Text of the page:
It's the doll, he says, that finally sends him over the
edge. But that's at the end. Here's the beginning.
Although I can't make out the face in the darkness of the
underground parking lot where we've agreed to meet, the voice is clear
and vaguely familiar.
"Splash of coffee?" he asks, getting what might be a thermos
and two heirloom china cups out of what could be a briefcase.
"Don't mind if I do," I say, trying to remember where I've
heard "splash of coffee" before. "I didn't catch your name when you
"I'm anonymous," he says. "Call me 41. My shrink says I
need to talk to some columnist that no one reads."
"Talk about what?" I say, sensing a story.
"It's the president," he says. "He's driving me nuts."
"Nobody's going to stop the presses over that," I say in my
hardened reporter voice. "He's driving half the country nuts."
"Yes," he says, "but I'm in the half that's not supposed to
be driven nuts. I'm a Republican. My daddy was a Republican. My
boys are Republicans. That may be part of what's driving me nuts."
"Hah?" I say.
"It's that aircraft carrier thing," he says. "You remember,
when the jet lands on the USS Abraham Lincoln and the president gets
out wearing that naval aviator flight uniform. The one with the
straps that make him look like he's carrying some extra socks in his
"A stroke of PR genius," I say. "Got him on TV looking like
a military hero. So what's your problem with that?"
"That's it," he says. "Made him look like a military hero.
And lots of people think he was piloting the plane when it landed."
"Wasn't he?" I say, my keen reportorial interest piqued.
"Look," he says, "I flew planes in WWII. Landed on and took
off from carriers. Ever done that? You think just any boob off the
street can do it?"
"But the president isn't just any boob off the street," I
say. "He was a pilot during the Vietnam War."
"For the Texas Air National Guard," he says. "His job, when
he wasn't bugging out, was to intercept North Korea's non-existent
bombers headed for Houston."
I think about that for a while.
"But," I say, "does anyone really believe the Admirals would
let a mere president land a plane on their aircraft carrier?"
"Some talk like they think so," he says. "You know what that
Tom DeLay guy said last month at a meeting of College Republicans?"
"What?" I say, my inner investigative reporter taking over.
"Tom DeLay," he says, "told them to 'close your eyes and try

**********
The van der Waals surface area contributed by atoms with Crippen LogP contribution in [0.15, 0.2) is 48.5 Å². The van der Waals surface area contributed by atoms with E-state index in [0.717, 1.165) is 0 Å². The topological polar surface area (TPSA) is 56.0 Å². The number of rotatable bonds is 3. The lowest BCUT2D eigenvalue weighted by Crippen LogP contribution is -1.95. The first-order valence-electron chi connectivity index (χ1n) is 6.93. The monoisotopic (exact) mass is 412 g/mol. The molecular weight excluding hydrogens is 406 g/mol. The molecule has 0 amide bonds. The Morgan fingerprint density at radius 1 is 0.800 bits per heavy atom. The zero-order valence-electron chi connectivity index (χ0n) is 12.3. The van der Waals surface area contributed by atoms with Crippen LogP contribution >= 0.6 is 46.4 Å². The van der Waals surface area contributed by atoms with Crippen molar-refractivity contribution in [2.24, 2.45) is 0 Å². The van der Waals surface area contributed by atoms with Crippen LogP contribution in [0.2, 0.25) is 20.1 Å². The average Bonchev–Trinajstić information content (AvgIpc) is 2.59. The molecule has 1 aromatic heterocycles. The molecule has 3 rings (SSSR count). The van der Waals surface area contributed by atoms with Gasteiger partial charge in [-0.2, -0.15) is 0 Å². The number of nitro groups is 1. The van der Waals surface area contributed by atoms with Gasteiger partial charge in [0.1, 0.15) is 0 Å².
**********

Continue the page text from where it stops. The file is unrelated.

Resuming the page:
to imagine Ted Kennedy landing that Navy jet.' They all knew which
Navy jet he was talking aboutand he clearly implied that the
president, in contrast to Ted Kennedy, was able to land a jet on a
The Truth, Mainly
"Cool," I say, "but why are you so touchy about it?"
"I know about landing planes on carriers," he says. "And
believe me, the president doesn't know diddly squat about it. And he
had the gall to wear that codpiece uniform! Gag me with a spoon!"
"Well," I say, "as a seasoned reporter, I can report that
people do funny things when they're president."
"Tell me about it," he says. "But what really pushes me
over the edge is that damn doll. Goes on the market Sep. 15 for
$39.99. Saw an internet ad."
"A doll?" I say, narrowing my eyes the way Woodward and
"A GI Joe kind of thing," he says, "in a naval flyer's
uniform, like he's just flown some heroic mission. The ad calls it
'the latest issue in its Elite Force series of authentic military
a recreation of the Commander-in-Chief's appearance during
his historic Aircraft Carrier landing on May 1, 2003.'"
Caught up in the enormity of my potential scoop, I say
"And I have this recurring nightmare," he says, choking up,
"where I'm at a reunion banquet with my WWII outfit and at every place
setting, there's one of these Commander-in-Chief dolls and everybody's
laughing and I'm barfing. I got a history of barfing at formal
"And how do you feel about that?" I say. Damned if I know
There's a long silence before he speaks again.
"Thanks for letting me get this off my chest," he says. "My
shrink was right. I feel better now. Gotta go. The jet's waiting to
take me back to Kennebunkport."
He gives me the last splash of coffee and we part company.
Driving home from the underground parking lot, I feel
journalistic curiosity kicking in again. Where have I heard that
voice before? I don't have a story until I can figure that
Retired English Professor Leon Satterfield writes to salvage clarity
from his confusion. His column appears on alternate Mondays. His e-mail